Overcoming A Slow Start: Relief pitcher Curt Britt had a rocky first two games for the Wolfpack, allowing seven runs in four innings, although in fairness to Britt, four of the seven runs were unearned. He recovered nicely, tossing 5 1/3 shutout innings in his next two appearances, Feb. 27 vs. Charlotte and March 3 vs. East Carolina. Britt has allowed just one earned run in his last 7 1/3 innings.

Driving Them In: Freshman third baseman Joe Dunand has battled a period of adjustment to college pitching, but he has delivered on the scoreboard, driving in eight runs in 10 games, including three multiple-RBI games of two RBIs apiece. Dunand, tied with Preston Palmeiro for the team lead in multiple-RBI games, also owns the team’s longest hitting streak, which lasted six games.

Hitting In Bunches: Logan Ratledge had 14 hits through the Wolfpack’s first 10 games, and hit safely in seven of the 10, with six of the seven games in which he hit safely being multiple-hit games, two more than any of his Wolfpack teammates. Ratledge had two hits against Villanova and three hits against Davidson in a season-opening doubleheader Feb. 13, and then had two hits each against Coastal Carolina on Feb. 22, North Carolina A&T on Feb. 25, UNC Greensboro on Feb. 28 and East Carolina on March 3.

Shutting ’Em Down: After getting routed 12-3 on Feb. 22 at Coastal Carolina, NC State was 3-2 with a staff ERA of 5.02. In five games since then, through March 4 vs. Appalachian State, Wolfpack pitchers allowed eight runs, five of them earned, for a 1.00 ERA in 45 innings. Wolfpack hurlers allowed just 28 hits and walked 13 in that span while striking out 50, dropping the staff ERA for the season to 2.97 in 88 innings. When Appalachian State scored an unearned run in the third inning March 4, it snapped the Wolfpack staff’s scoreless-innings streak at 17.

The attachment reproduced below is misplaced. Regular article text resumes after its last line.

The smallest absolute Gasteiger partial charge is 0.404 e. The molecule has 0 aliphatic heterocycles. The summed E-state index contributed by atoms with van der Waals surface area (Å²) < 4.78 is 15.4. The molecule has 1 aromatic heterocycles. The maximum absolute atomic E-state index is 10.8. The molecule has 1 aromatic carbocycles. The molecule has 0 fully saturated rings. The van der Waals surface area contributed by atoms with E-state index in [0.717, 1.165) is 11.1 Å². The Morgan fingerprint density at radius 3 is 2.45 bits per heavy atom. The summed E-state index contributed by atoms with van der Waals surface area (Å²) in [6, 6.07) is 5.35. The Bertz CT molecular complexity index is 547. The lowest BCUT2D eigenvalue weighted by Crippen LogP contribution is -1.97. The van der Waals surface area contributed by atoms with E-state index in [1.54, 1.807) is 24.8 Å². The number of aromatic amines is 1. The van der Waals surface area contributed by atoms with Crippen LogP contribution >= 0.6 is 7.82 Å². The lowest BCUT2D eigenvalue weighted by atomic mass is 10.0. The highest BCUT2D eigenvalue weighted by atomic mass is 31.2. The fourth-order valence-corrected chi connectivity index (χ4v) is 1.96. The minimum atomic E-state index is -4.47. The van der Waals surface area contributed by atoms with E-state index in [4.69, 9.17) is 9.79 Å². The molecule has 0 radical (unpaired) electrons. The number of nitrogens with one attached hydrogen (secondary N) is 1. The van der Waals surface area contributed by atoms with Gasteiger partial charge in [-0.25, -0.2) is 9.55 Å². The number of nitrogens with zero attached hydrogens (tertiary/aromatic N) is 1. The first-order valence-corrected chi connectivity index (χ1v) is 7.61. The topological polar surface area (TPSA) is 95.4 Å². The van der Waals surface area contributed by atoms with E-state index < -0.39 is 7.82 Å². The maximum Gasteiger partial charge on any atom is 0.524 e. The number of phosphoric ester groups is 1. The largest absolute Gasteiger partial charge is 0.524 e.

Lineup Construction: Any well-designed lineup should be a little top-heavy, and through nine games the top four spots in NC State’s lineup were belting the cover off the ball. Batters hitting 1-2-3-4 for the Wolfpack combined were hitting .364 (56-for-154) with eight doubles, two triples, two home runs, 34 RBIs and seven steals in eight attempts. At the bottom of the lineup, meanwhile, the No. 9 hitters were batting .300 (10-for-33), so when the lineup rolled over from the bottom back to the top, the 9-1-2-3-4 hitters were batting a combined .353 (66-for-187).

Brown-Out: Freshman lefthander Brian Brown had a quiet fall and an equally quiet preseason, but once the games began, the rookie from Glenmore, Pa., wasted no time establishing himself as one of the team’s early pitching leaders. Brown went six innings in each of his first two starts, allowing a run on two hits Feb. 21 against a strong Florida International squad, and a run on three hits Feb. 28 vs. UNC Greensboro. He struck out nine FIU batters and four UNCG hitters. He walked one in each game. At 2-0 with a 1.50 ERA, Brown led the staff with two wins, 12 2/3 innings pitched and a .135 opponents’ batting average. He was second in ERA and was tied for second with 13 strikeouts.